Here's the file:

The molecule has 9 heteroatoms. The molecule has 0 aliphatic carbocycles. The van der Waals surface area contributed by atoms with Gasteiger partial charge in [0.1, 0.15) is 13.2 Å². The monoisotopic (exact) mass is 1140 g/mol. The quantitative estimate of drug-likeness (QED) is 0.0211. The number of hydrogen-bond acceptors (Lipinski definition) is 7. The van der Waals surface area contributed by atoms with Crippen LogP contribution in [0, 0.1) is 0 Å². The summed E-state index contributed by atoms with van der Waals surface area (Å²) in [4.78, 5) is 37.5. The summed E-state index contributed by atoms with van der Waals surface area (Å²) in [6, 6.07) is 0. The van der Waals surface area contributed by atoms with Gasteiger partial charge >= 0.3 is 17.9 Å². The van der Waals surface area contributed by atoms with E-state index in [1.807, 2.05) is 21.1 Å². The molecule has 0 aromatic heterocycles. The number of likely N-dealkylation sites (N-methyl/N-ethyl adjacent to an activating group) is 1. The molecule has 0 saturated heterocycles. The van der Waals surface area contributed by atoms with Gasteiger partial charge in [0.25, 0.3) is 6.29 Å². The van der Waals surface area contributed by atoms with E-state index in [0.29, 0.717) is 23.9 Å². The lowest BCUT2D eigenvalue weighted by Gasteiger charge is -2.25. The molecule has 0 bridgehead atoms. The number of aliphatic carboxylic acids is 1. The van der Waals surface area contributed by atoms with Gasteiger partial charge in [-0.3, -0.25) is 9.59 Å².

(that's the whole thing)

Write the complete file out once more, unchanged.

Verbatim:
The molecule has 9 heteroatoms. The molecule has 0 aliphatic carbocycles. The van der Waals surface area contributed by atoms with Gasteiger partial charge in [0.1, 0.15) is 13.2 Å². The monoisotopic (exact) mass is 1140 g/mol. The quantitative estimate of drug-likeness (QED) is 0.0211. The number of hydrogen-bond acceptors (Lipinski definition) is 7. The van der Waals surface area contributed by atoms with Crippen LogP contribution in [0, 0.1) is 0 Å². The summed E-state index contributed by atoms with van der Waals surface area (Å²) in [4.78, 5) is 37.5. The summed E-state index contributed by atoms with van der Waals surface area (Å²) in [6, 6.07) is 0. The van der Waals surface area contributed by atoms with Gasteiger partial charge >= 0.3 is 17.9 Å². The van der Waals surface area contributed by atoms with E-state index in [1.807, 2.05) is 21.1 Å². The molecule has 0 aromatic heterocycles. The number of likely N-dealkylation sites (N-methyl/N-ethyl adjacent to an activating group) is 1. The molecule has 0 saturated heterocycles. The van der Waals surface area contributed by atoms with Gasteiger partial charge in [0.25, 0.3) is 6.29 Å². The van der Waals surface area contributed by atoms with E-state index in [0.29, 0.717) is 23.9 Å². The lowest BCUT2D eigenvalue weighted by Gasteiger charge is -2.25. The molecule has 0 bridgehead atoms. The number of aliphatic carboxylic acids is 1. The van der Waals surface area contributed by atoms with Gasteiger partial charge in [-0.3, -0.25) is 9.59 Å².